Monday, May 30, 2016

Learn and Pass It On

I am an artist and a teacher. One of my favorite things to do as a teacher is to travel to different art centers, art clubs, and associations and give demonstrations. I get to meet so many fascinating people who are just as passionate about art, and how its created.

The subjects may include landscape, still-life or portrait but my primary focus is to share my knowledge in a fun entertaining way that will inspire the attendees to try a new approach to painting or to discover a way of seeing something that they haven't before. Just as important, I want to reassure beginning students that there are stages to learning that we all must work through to become better artists and encourage them to keep at it. 

Documented here is from a recent still life demo. Most venues provide wireless microphones and overhead video projection so everyone can see and hear.

Pictured above is a four step breakdown of my approach for this particular demo. Having only one hour to paint this, I wanted to show a systematic approach. (See my May 9th &16th posts to learn more approaches to painting). First is finding the composition. Second is stating the dark values. Third working middle values. Fourth, adding highlights and relevant detail.

Monday, May 23, 2016

One Step at a Time

As I have mentioned in previous posts, I make it a point to practice drawing from live models once or twice a week. The adage, "if you don't use it you'll lose it" is so true with drawing and painting. Frequency is the key to maintaining skill level and dexterity.

For me, drawing and painting aren't that different in approach. I took progress photos using my phone every 20 minutes during this portrait to document my approach. (See image below).

The first 20 minutes is the most crucial. I look for a comfortable placement of the head on the paper. I'm working a linear approach at this stage. The big shapes are laid out: head shape silhouette, division of hair vs. face, placement of features in correct proportions, etc.

Since I'm working from a living breathing being, I know when the model comes back from a break the pose will be close (with some direction) but will never be the same. Hair will change, fabric folds will always change, the model may make slight adjustments to make themselves more comfortable as he or she settles into the pose. If I don't get this first stage down and locked in during the first sitting, I'll be chasing the drawing for the rest of the session.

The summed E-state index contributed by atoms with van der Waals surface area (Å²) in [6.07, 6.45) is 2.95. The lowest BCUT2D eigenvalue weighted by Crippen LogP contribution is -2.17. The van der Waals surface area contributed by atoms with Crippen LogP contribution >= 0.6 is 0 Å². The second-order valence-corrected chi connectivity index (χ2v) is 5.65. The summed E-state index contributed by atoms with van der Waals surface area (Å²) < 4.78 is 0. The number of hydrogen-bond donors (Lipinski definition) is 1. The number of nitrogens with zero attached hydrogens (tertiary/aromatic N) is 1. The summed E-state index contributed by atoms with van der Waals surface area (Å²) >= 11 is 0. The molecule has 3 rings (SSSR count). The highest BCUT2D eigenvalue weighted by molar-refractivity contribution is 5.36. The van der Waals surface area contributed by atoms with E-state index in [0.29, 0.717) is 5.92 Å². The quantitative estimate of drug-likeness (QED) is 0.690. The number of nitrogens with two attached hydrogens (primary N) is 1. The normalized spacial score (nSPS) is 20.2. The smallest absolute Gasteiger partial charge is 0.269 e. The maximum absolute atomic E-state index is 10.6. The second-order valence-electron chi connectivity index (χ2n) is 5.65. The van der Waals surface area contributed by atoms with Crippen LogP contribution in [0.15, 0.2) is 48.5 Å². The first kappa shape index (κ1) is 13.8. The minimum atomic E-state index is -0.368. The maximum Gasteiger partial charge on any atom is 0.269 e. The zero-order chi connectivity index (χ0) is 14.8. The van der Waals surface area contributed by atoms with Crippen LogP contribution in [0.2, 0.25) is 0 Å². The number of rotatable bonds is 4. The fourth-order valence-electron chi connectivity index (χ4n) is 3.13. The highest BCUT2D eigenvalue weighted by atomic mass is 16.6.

Second, 20 minutes is simply separating light vs. shadow shapes. At this stage, I transition from using the line to a tonal approach. No different than painting. It's about laying down big areas of value and getting the value relationships to read correctly. I even start to indicate lighter values with white charcoal. I'm using a terra cotta colored pastel pencil on tan paper by the way.

Third 20, is about refining value shapes, building lights & highlights as well as building texture in the hair.

Final 20 minutes, boy does that last 20 go quickly! Refinement and polishing are the objectives until the model timer rings. Don't forget a signature!

Medium: Stabilo CarbOthello Pastel Pencil & General's Charcoal White
Paper: Strathmore Toned Tan
Dimensions: 11x14 inches

Monday, May 16, 2016

What's your plan? Part 2

Picking up from last weeks post - Another popular method among plein air painters as well as studio artists is to develop the entire painting all at once. The artist tries to mix the best average value and color temperature for each shape in the scene then progresses onto giving each shape more recognizable three-dimensional forms. This method allows the artist to monitor the painting as a whole and can make mistakes easier to catch and correct early on.

The grisaille has been an approach that has stood up over the centuries. It allows the artist to fully separate value from color by first completing a painting in monotone. Typically, this tonal underpainting is left to dry fully. Then the addition of color is applied in opaque or transparent layers over the corresponding values already mapped out by the underpainting. This method does add one more step to the process and may not be the optimal choice in fleeting light situations.

Since there isn't a single best or any hard fast rules here, you can combine different approaches if you wish. The important thing is to have a plan before laying paint to canvas. Your strategy choice should reflect the working scenario presented and what makes sense to you at the time.  

Monday, May 2, 2016

Eat, Drink, Draw.

Drawing should be part of every artist's routine. The subject matter is less important than the act itself. An honest representational approach will be a better gauge of progress than that of the abstract.

Medium: Stabilo CarbOthello Pastel Pencil & General's Charcoal White
Paper: Strathmore Toned Tan
Dimensions: 11x14 inches